By the end of North Carolina’s 48-20 victory against Georgia Tech on Saturday, the Tar Heels’ reserves were in the game, a Homecoming crowd was celebrating a result long decided and Elijah Hood was somewhere on the sideline, feeling as good as he had in a while.
Hood, the Tar Heels’ junior running back, had said earlier in the week that he felt as healthy as he had all season. Nagging injuries were in the past, as was the concussion he endured at Florida State. He felt like himself again, and then proved it on Saturday.
That was perhaps the story of UNC’s victory.
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But it wasn’t the only takeaway. As we’re wont to do around here on the day after games, a look back at the good, the ugly and everything in between from UNC’s performance on Saturday:
Elijah Hood returned to form.
We’ve covered this, both briefly above and in the story after the game but it bears repeating: Hood’s performance was UNC’s greatest victory within the victory against Georgia Tech.
The numbers: a season-high 168 rushing yards, three touchdowns and a 14 yards-per-carry average. Saturday was the fourth time during his time at UNC that Hood finished a game with a per-carry average in double figures. All of those times, he had at least eight carries.
The other three all happened last season: 13 carries for 138 yards (10.62 per carry) against South Carolina; eight carries for 101 yards (12.63 per carry) against Wake Forest; and 21 carries for 220 yards (10.48 per carry) against N.C. State.
So on a per-carry basis, Hood was more productive on Saturday than he’d ever been. His return to health helps the Tar Heels in ways obvious and subtle. It clearly affects the way coach Larry Fedora and his staff call a game. Let Fedora explain:
“Now you get into some third-and-mediums that you know you can still run it, third-and-3s and things, so your tendencies are not all passing when we go to third-and-medium. Which helps us. Because to be able to be over 50 percent on third downs, we’re going to have to be able to run the ball some and be effective that way. It also enables you to be in less third-and-longs, because you’re more effective running the football (on) first, second downs.”
The Tar Heels offense played its best game.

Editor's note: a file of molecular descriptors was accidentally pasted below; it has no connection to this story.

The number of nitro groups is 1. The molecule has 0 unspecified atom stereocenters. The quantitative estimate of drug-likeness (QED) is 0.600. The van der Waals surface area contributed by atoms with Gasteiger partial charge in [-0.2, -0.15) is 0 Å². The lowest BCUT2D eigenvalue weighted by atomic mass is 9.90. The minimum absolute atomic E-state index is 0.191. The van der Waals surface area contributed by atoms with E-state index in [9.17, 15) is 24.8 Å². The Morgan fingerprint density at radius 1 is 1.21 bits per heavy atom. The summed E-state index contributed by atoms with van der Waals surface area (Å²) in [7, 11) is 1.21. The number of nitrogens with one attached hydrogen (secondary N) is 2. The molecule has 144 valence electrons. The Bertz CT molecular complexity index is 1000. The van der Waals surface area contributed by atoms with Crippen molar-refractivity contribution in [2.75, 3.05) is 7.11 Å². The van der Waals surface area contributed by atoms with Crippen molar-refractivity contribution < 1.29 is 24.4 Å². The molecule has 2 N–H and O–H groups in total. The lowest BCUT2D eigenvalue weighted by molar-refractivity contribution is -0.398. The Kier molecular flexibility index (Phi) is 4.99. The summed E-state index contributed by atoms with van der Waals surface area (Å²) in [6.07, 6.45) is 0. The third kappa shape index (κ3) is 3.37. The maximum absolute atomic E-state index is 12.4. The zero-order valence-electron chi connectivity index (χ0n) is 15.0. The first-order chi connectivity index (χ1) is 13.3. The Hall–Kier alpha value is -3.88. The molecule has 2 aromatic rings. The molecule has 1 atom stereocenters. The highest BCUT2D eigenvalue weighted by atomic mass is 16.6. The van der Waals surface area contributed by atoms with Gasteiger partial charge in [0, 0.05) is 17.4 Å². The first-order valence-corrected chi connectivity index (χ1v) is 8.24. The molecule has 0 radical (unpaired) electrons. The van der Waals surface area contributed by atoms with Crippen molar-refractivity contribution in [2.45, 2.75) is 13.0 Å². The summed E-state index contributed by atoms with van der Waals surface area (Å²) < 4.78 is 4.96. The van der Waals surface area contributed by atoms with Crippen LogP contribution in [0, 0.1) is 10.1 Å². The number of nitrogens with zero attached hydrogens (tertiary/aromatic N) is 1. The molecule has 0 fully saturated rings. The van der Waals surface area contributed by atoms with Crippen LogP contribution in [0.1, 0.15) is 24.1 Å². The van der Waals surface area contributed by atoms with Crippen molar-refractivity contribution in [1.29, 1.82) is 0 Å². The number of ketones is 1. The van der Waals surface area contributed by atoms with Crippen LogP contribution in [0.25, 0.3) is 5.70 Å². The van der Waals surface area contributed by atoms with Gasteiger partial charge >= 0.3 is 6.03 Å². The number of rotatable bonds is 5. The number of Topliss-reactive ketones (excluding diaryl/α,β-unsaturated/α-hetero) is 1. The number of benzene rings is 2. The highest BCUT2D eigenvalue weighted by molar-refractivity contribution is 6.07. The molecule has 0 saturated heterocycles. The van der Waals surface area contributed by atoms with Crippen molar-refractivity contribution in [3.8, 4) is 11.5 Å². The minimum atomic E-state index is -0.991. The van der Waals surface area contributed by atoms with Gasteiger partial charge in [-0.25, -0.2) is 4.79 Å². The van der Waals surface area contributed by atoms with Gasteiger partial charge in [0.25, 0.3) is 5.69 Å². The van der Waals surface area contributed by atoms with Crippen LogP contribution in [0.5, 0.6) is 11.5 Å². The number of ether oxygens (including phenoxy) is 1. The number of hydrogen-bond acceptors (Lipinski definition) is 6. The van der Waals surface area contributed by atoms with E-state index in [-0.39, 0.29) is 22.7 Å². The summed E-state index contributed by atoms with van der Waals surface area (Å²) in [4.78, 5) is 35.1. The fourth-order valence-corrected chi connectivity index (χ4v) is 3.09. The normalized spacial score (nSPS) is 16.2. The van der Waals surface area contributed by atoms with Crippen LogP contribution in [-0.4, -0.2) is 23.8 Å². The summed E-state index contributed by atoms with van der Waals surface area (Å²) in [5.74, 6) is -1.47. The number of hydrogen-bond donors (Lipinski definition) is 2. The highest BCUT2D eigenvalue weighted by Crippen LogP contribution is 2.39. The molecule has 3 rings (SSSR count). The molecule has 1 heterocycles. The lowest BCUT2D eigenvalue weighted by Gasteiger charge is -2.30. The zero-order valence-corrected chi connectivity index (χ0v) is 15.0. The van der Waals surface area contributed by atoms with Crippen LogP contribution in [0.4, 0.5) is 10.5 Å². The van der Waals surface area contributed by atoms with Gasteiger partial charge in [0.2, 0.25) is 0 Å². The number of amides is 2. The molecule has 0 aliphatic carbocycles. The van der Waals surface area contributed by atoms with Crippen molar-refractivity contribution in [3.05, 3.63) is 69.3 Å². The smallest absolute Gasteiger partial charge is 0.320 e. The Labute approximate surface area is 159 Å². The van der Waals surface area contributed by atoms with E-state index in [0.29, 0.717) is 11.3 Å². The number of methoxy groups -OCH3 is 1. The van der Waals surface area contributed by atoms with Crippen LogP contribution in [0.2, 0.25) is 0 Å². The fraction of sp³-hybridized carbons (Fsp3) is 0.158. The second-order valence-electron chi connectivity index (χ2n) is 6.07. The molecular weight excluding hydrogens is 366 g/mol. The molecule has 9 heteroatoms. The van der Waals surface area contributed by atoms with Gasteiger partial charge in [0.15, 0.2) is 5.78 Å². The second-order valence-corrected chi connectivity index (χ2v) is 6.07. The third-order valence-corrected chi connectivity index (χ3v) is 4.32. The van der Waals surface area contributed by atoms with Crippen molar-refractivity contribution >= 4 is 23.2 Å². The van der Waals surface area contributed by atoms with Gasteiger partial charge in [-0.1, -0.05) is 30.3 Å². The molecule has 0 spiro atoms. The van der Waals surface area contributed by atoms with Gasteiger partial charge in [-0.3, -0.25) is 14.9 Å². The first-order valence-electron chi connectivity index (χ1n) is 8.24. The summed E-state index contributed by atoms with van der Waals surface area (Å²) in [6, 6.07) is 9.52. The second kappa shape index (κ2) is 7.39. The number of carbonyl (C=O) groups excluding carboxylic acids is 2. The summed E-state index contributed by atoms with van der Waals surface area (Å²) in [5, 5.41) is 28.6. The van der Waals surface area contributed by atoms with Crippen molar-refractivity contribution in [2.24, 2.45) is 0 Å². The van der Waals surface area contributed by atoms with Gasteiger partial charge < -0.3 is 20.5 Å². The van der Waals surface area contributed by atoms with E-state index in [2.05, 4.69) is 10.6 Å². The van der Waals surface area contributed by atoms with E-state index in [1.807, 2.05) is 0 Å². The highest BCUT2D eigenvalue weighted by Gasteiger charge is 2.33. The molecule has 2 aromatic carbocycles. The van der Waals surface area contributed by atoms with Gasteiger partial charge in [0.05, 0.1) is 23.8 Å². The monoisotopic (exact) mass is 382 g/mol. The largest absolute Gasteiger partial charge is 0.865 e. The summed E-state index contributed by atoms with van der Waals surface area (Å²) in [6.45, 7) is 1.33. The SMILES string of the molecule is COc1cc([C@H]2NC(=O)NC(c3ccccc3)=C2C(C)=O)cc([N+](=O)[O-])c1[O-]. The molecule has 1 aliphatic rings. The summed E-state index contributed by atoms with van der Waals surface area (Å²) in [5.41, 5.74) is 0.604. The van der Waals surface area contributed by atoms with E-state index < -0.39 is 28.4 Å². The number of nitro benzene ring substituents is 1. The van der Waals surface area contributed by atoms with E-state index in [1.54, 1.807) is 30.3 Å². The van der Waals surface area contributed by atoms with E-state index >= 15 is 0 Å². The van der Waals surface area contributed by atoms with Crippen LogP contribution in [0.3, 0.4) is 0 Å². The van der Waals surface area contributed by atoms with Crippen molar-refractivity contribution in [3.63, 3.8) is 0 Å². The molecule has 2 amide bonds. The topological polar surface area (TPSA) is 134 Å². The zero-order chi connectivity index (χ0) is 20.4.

That’s something of a bold statement given UNC’s success against Pittsburgh and Florida State earlier this season, but the numbers clearly support the assertion that this was UNC’s best offensive game of the season.
The Tar Heels on Saturday finished with 636 yards. That’s a season high, and it’s the seventh-highest total in school history. They also averaged 9.09 yards per play, which was their second-highest per-play output in an ACC game under Fedora. (The highest was 9.12 yards per play against Wake Forest last season).
Saturday was also the first time since the Wake Forest game a season ago that UNC finished with at least 200 yards rushing and 300 yards passing. And Saturday was also the 10th time in school history that UNC had a 300-yard passer (Mitch Trubisky), 100-yard rusher (Hood) and 100-yard receiver (Bug Howard, who finished with 120 yards on six receptions).
And so not only was this UNC’s best offensive game of the season – it was also one of the best under Fedora, which makes it one of the best in school history.
The defense came up with key stops.
It was somewhat lost on Saturday amid the historically-good offensive performance, but the defense helped swing the game with two important stops, both resulting in turnovers on fumbles, late in the third quarter and at the start of the fourth.
Georgia Tech still had success of its own on offense (more on that in a minute), but the Tar Heels did an excellent job of keeping the Yellow Jackets out of the end zone. Especially in the second half. Georgia Tech scored but three points after halftime. Meanwhile, the UNC offense continued its onslaught.
THE NOT-SO GOOD
The defense did give up 518 yards.
Georgia Tech’s triple option has a way of making defenses look silly, and the Tar Heels did at times on Saturday. There was the 83-yard touchdown UNC allowed late in the first quarter, when cornerback M.J. Stewart tried to strip the ball out of Clinton Lynch’s grasp and … missed. Badly. (More on that in a minute.) And, Georgia Tech gained 334 yards rushing.
Some context is needed, though, and so here it is: Georgia Tech’s 518 yards on Saturday were its second-most against an ACC team (605 against Duke), and the 334 yards rushing were also the Yellow Jackets’ second-most against an ACC team (341 against Duke). And so the Yellow Jackets certainly bent the Tar Heels’ defense, or dented it. But they didn’t break it.
Stewart’s ill-fated attempt to stop Clinton Lynch from scoring.
Stewart can’t be looking forward to the film review session that will show what was perhaps UNC’s most glaring mistake on Saturday. Late in the first quarter, Georgia Tech quarterback Justin Thomas completed a pass to Lynch, who was open down the sideline.
Stewart sprinted in pursuit, caught up to Lynch and attempted to knock the ball away. Instead, Stewart sort of bounced off of Lynch, who continued on to the end zone for an 83-yard touchdown. It wasn’t exactly a textbook example of tackling technique.
Lynch’s touchdown represented the Yellow Jackets’ longest passing play. Thomas completed five passes for 183 yards – 36.6 yards per completion.
THE LOOK AHEAD
It’s a short week now for UNC. The Tar Heels on Thursday night play at Duke, where UNC will attempt to keep pace with Virginia Tech in the Coastal Division race. The Tar Heels and Hokies are tied atop the divisional standings, but Virginia Tech has the tiebreaker. And so UNC needs help. Time is running out for that, though. Virginia Tech’s final two ACC games, both at home, are against Georgia Tech and Virginia.